As I’m writing this, I’m sitting in the tiny dining area of our tiny house listening to the boys through an open window as they’re tinkering in and out of the garage, trying to patch a hole in the siding (from which a local Bee Man recently eradicated a nest of German aerial yellowjackets that had taken up residence inside our bedroom wall, so help me OMG), and I can’t quite believe that in less than three weeks, we will no longer call this tiny house our home.
I haven’t said much about this process, simply because I wasn’t sure how to approach the subject of selling of our house that begun a few months ago. The thing is, it’s not like I’m proud of the fact that we had to short sell our house. It’s not what we had in mind six years ago when we decided to become homeowners. We had no idea the market would take such a dive, and we’d be faced with the prospect of never being able to even break even let alone make a profit that would allow us to buy again. This house was supposed to be a starter house, the one that got us to our next, which would most certainly be bigger, in a better neighborhood. Not one that felt like such a financial burden with no end in sight.
It’s not exactly the American dream, and yet, I know we’re not alone in this, that thousands of families have done what we did, too. But still, it’s not the ideal.
However, after just three days on the market, we had our buyer, and then after two months or so of negotiating with our banks, the deal was done. At the end of the month, we’ll sign a few papers and turn over the keys to the only home Rowan has ever known, and we’ll become renters again. It’s bittersweet, for sure, but the decision to short sell our house will be best in the long run.
Short selling isn’t without consequences, and there was a chance we’d struggle to find a house to rent, now that we’re considered a financial risk for landlords. Luckily, we found the right house with the right landlords, and we were completely honest and upfront with them about situation when we submitted our application. After refreshing my e-mail at least a thousand times on Saturday, we heard back from the owner of the house we fell in love with upon first viewing, thanking us for our honesty, and allowing us to become their new renters.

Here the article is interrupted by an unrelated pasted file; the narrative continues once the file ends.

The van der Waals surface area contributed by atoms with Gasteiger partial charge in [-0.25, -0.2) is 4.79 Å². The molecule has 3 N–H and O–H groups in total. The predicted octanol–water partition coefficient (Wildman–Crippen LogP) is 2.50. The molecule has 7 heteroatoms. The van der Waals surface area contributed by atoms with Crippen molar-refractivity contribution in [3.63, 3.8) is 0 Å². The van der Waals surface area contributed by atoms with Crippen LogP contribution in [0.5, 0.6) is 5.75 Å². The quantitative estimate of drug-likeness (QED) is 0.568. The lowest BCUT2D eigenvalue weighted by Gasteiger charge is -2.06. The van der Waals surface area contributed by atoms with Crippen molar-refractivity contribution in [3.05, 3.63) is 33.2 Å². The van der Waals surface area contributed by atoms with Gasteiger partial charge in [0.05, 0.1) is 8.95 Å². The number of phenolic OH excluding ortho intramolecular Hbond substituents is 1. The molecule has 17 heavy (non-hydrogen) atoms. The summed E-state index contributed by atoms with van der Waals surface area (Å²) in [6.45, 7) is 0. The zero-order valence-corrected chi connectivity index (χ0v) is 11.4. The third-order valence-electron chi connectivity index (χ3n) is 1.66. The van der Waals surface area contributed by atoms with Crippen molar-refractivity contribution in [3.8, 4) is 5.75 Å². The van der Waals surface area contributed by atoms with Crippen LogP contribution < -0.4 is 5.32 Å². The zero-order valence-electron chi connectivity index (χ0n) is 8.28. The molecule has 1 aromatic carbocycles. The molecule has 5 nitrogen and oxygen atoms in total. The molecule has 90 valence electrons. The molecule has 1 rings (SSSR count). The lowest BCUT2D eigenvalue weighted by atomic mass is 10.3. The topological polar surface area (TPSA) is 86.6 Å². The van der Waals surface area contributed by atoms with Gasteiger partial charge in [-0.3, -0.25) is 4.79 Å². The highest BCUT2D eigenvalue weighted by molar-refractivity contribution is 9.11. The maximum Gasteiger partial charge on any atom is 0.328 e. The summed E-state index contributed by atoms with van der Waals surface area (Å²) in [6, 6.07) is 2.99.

Oh, you guys. This house. It’s just perfect for us. Three large bedrooms, closets for days, dining room, breakfast nook, fireplace, mudroom, basement, garage, sunny deck. It even has a laundry shoot! It’s in a neighborhood we’ve long admired, within walking distance to grocery stores, where I work out, playgrounds, good schools. (We even hear there’s a 4-year-old boy who lives next door!) All for less money per month than what we paid for our mortgage. We couldn’t deny the math of it.
This tiny house with the large backyard and the low ceilings has served us well. It’s where we hosted lots of dinner parties and summer barbecue parties. It’s where Rowan learned to walk and talk. It’s the only home we’ve ever known since moving to Seattle in 2005. So many memories are contained within the walls of this cozy bungalow, but it’s time to move on. Eventually, maybe, we’ll try to buy another house. For now, though, I’m looking forward to this next chapter in our lives.
I think the most important thing to remember is that home is wherever I’m with my boys.